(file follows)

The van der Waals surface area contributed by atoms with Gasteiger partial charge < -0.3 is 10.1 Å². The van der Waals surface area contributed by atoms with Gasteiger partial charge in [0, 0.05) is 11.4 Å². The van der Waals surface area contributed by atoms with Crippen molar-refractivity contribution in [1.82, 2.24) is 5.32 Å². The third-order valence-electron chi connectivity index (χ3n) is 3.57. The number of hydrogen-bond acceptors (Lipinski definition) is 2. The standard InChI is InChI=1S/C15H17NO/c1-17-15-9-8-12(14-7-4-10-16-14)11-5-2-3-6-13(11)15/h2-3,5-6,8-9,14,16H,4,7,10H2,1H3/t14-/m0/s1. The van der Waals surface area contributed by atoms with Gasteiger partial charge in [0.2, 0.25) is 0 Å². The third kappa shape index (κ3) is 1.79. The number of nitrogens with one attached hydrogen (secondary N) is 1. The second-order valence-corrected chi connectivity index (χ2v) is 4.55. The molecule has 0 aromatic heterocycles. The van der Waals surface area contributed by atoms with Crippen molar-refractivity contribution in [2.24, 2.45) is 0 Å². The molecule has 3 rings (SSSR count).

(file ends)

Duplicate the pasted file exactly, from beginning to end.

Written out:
The van der Waals surface area contributed by atoms with Gasteiger partial charge < -0.3 is 10.1 Å². The van der Waals surface area contributed by atoms with Gasteiger partial charge in [0, 0.05) is 11.4 Å². The van der Waals surface area contributed by atoms with Crippen molar-refractivity contribution in [1.82, 2.24) is 5.32 Å². The third-order valence-electron chi connectivity index (χ3n) is 3.57. The number of hydrogen-bond acceptors (Lipinski definition) is 2. The standard InChI is InChI=1S/C15H17NO/c1-17-15-9-8-12(14-7-4-10-16-14)11-5-2-3-6-13(11)15/h2-3,5-6,8-9,14,16H,4,7,10H2,1H3/t14-/m0/s1. The van der Waals surface area contributed by atoms with Gasteiger partial charge in [0.2, 0.25) is 0 Å². The third kappa shape index (κ3) is 1.79. The number of nitrogens with one attached hydrogen (secondary N) is 1. The second-order valence-corrected chi connectivity index (χ2v) is 4.55. The molecule has 0 aromatic heterocycles. The van der Waals surface area contributed by atoms with Crippen molar-refractivity contribution in [2.24, 2.45) is 0 Å². The molecule has 3 rings (SSSR count).